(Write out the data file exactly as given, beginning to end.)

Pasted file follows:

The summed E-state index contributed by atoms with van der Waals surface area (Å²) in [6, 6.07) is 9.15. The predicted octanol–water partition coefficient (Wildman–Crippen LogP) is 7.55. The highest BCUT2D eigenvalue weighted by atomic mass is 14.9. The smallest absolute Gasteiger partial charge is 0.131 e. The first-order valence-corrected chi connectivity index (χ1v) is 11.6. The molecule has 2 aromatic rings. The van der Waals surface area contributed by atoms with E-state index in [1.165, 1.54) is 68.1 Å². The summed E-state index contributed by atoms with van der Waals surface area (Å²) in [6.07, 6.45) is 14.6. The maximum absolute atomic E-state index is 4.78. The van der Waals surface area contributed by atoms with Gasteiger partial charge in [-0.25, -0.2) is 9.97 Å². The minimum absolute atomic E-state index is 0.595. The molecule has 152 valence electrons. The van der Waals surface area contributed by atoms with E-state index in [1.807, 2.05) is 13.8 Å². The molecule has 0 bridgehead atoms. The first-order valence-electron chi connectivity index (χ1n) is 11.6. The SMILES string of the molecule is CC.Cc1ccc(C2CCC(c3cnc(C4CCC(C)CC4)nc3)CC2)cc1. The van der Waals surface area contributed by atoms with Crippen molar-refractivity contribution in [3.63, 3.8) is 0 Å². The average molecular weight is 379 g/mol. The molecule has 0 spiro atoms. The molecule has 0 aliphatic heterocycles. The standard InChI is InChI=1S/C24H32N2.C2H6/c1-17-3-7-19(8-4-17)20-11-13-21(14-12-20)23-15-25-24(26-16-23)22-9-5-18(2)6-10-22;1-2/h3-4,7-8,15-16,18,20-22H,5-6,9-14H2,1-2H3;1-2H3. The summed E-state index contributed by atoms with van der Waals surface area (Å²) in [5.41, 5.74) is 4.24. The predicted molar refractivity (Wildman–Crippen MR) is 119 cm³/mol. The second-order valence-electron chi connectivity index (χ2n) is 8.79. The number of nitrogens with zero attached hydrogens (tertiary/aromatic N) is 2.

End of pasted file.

The summed E-state index contributed by atoms with van der Waals surface area (Å²) in [6, 6.07) is 9.15. The predicted octanol–water partition coefficient (Wildman–Crippen LogP) is 7.55. The highest BCUT2D eigenvalue weighted by atomic mass is 14.9. The smallest absolute Gasteiger partial charge is 0.131 e. The first-order valence-corrected chi connectivity index (χ1v) is 11.6. The molecule has 2 aromatic rings. The van der Waals surface area contributed by atoms with E-state index in [1.165, 1.54) is 68.1 Å². The summed E-state index contributed by atoms with van der Waals surface area (Å²) in [6.07, 6.45) is 14.6. The maximum absolute atomic E-state index is 4.78. The van der Waals surface area contributed by atoms with Gasteiger partial charge in [-0.25, -0.2) is 9.97 Å². The minimum absolute atomic E-state index is 0.595. The molecule has 152 valence electrons. The van der Waals surface area contributed by atoms with E-state index in [1.807, 2.05) is 13.8 Å². The molecule has 0 bridgehead atoms. The first-order valence-electron chi connectivity index (χ1n) is 11.6. The SMILES string of the molecule is CC.Cc1ccc(C2CCC(c3cnc(C4CCC(C)CC4)nc3)CC2)cc1. The van der Waals surface area contributed by atoms with Crippen molar-refractivity contribution in [3.63, 3.8) is 0 Å². The average molecular weight is 379 g/mol. The molecule has 0 spiro atoms. The molecule has 0 aliphatic heterocycles. The standard InChI is InChI=1S/C24H32N2.C2H6/c1-17-3-7-19(8-4-17)20-11-13-21(14-12-20)23-15-25-24(26-16-23)22-9-5-18(2)6-10-22;1-2/h3-4,7-8,15-16,18,20-22H,5-6,9-14H2,1-2H3;1-2H3. The summed E-state index contributed by atoms with van der Waals surface area (Å²) in [5.41, 5.74) is 4.24. The predicted molar refractivity (Wildman–Crippen MR) is 119 cm³/mol. The second-order valence-electron chi connectivity index (χ2n) is 8.79. The number of nitrogens with zero attached hydrogens (tertiary/aromatic N) is 2.